The Skeleton pipes up

“I don’t mean to push you, Elie, not at all… and it would be hard to do from this remote grave, even if I wanted to — but any thoughts on draft two of my book?” said the skeleton of my father from the lush green graveyard just north of Peekskill.  “I’d hate to see all this work you’ve put in become another albatross around your neck.  That albatross necklace must be getting pretty heavy by now.”

Heavy enough.  It keeps my neck strong, anyway.    

“To the cutting room floor with this bullshit.   Just a question, Elie.  1,200 pages is a lot to go through.  The other night you had the perfect ten second gem of a memory to include, but you didn’t write it down, and now….”  

Over the years I’ve largely lost that once ingrained good habit of jotting everything down, particularly things that came to me out of the blue, things that seem perfectly obvious when you think of them, then are prone to disappearing completely.  

“Well, those things happen as we crawl toward the grave, I suppose,” said the skeleton, motioning around him at the graves, his and everyone else’s.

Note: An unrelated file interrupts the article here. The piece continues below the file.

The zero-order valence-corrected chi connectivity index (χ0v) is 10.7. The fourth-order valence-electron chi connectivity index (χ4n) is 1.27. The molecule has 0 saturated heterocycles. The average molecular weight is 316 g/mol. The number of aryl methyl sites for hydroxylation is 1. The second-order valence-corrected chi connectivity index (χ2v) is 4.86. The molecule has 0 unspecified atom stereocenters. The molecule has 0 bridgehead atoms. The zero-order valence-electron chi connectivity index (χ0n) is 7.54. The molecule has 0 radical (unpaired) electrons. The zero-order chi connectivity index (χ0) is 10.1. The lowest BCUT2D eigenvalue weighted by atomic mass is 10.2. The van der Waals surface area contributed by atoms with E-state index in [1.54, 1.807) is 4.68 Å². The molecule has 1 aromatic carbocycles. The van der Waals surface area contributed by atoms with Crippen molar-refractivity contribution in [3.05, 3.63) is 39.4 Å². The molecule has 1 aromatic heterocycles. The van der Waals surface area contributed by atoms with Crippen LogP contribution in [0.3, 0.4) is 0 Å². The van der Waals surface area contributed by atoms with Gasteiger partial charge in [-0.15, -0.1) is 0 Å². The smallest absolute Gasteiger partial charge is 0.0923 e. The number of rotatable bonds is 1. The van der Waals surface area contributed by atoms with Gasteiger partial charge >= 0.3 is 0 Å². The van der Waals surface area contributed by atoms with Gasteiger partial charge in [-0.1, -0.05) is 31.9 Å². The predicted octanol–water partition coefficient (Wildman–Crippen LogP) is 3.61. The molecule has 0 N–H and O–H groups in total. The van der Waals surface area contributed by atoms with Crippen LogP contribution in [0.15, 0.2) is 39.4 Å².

I have a sort of plan, and Sekhnet endorsed it the other day.  I need to buy several reams of paper.  We got a new printer that supposedly gets amazingly economic ink mileage.  I have to put the manuscript on an external hard drive, take it to the farm, print out the whole bloody thing.   Then work with pages themselves.  I’ve never seen the fucking thing on a page, only a screen, like the one I’m tapping on now.   It’s impossible to flip pages here, only scroll.   There is a metaphor there for our modern digital world, scroll only.  

“Yes, these algorithmically aided young geniuses, with the world’s assembled information a click away, never flip through books, through indexes, through a card catalogue.  They get exactly what they are looking for when they search, every time.  Specific information, delivered refreshingly free of context.   The human brain seems to be changing in accordance with this streamlined information/opinion delivery system.   I think it’s a good idea to have actual pages to read, mark up, re-order.   Get to it, man.”

I’ve got to find an external hard drive here formatted for the Mac, copy the current pages and selected pages.   Something has been bugging me the last week or two and I need to get it written out, out of mind on to page, put those black symbols onto this nice white screen.

“Use your symbols, Elie, and don’t let my story meet the fate of Whippie the Slave Dog, and your brilliantly simple animation non-profit” said the skeleton, with the proper note of poignance.    Whippie was an inspirational character and her story would have made a beautiful children’s book, in some alternative universe.

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